Understanding Compulsive Exercising
Is there such a thing as too much exercise? For individuals who suffer from the addiction of disordered eating — yes. Over exercise, or compulsive exercise, is a form of “purging,” without the use of laxatives, diuretics or self-induced vomiting. For anorexics and bulimics, it is a means of eliminating feelings of guilt following a binge or of giving oneself permission to eat.
Individuals who show symptoms of compulsive exercise often exercise well beyond the means of what is safe or healthy. They will go to any length to exercise, even if it means skipping school or work. For individuals addicted to compulsive exercising, working out isn’t something they do for fun. If they miss a workout, or cannot exercise, they will experience feelings of extreme guilt.
While on the surface, it may appear the goal of compulsive exercising is to burn calories, in reality, it is a means of giving the sufferer a feeling of power and control. It is a coping mechanism for dealing with emotions and anxiety.
If you think a friend or loved one may be suffering from compulsive exercising, here are a few warning signs to look for:
- Obsessive exercising habits — exercising for hours a day or multiple times a day;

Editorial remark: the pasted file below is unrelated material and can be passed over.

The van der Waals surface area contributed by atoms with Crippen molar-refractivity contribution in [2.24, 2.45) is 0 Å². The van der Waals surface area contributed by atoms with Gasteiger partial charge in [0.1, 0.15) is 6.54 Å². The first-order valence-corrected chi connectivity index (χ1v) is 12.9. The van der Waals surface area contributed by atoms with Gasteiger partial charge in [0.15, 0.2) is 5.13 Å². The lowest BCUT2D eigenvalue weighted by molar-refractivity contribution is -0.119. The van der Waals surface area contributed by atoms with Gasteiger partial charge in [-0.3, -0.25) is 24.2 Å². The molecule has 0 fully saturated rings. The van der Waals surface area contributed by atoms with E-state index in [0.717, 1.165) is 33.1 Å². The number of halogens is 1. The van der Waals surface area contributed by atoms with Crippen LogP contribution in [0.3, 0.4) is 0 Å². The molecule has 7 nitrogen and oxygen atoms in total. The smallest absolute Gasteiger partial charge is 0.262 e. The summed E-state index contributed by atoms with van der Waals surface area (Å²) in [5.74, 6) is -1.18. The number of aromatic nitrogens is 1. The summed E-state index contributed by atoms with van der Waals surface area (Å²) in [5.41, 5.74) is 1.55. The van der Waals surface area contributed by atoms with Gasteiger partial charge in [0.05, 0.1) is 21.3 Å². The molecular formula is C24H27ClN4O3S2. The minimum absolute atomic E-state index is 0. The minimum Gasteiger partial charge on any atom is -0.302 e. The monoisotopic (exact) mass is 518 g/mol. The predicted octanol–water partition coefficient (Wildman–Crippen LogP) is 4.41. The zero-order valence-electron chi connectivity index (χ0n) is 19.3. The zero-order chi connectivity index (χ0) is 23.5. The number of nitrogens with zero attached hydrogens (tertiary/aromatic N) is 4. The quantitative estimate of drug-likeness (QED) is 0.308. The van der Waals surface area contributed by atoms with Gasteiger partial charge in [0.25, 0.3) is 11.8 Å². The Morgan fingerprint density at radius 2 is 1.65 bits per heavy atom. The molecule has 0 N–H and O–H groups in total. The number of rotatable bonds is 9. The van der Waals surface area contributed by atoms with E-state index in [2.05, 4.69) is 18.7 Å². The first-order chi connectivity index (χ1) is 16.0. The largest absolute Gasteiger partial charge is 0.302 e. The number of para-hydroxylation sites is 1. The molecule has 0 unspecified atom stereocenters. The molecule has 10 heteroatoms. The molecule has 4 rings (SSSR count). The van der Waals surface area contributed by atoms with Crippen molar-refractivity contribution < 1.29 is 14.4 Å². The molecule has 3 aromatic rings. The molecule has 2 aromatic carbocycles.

- Expressing feelings of guilt or shame when they are unable to exercise;
- No satisfaction for athletic achievements or self-satisfaction for victory;
- Views exercise as a chore or punishment.
Many athletes may suffer from compulsive exercise habits to meet their athletic requirements and goals, without any psychological signs of an eating disorder. However, athletes and non-athletes alike are at risk of serious health complications from compulsive exercise. Some of the potential health risks involved include:
- Stress fractures and/or osteoporosis;
- Degenerative arthritis;
- Loss of menstrual cycle;
- Reproductive problems;
- Heart problems or heart attack;
- Kidney failure.
On its own, compulsive exercising can be dangerous and lead to serious health complications. However, when combined with diet restrictions (anorexia), binging, purging or use of laxatives and/or diuretics, the hazards of compulsive exercising are quickly escalated.
If you or someone you love suffers from compulsive exercising, seek the help of a professional. Psychologists, nutritionists and other trained professionals can help a compulsive exerciser understand his or her behavior, and help them learn and adopt healthy eating and exercise habits. Working with doctors who are trained in treating compulsive exercise and other eating disorders can help an individual manage weight, eating and emotions associated with their disorder.
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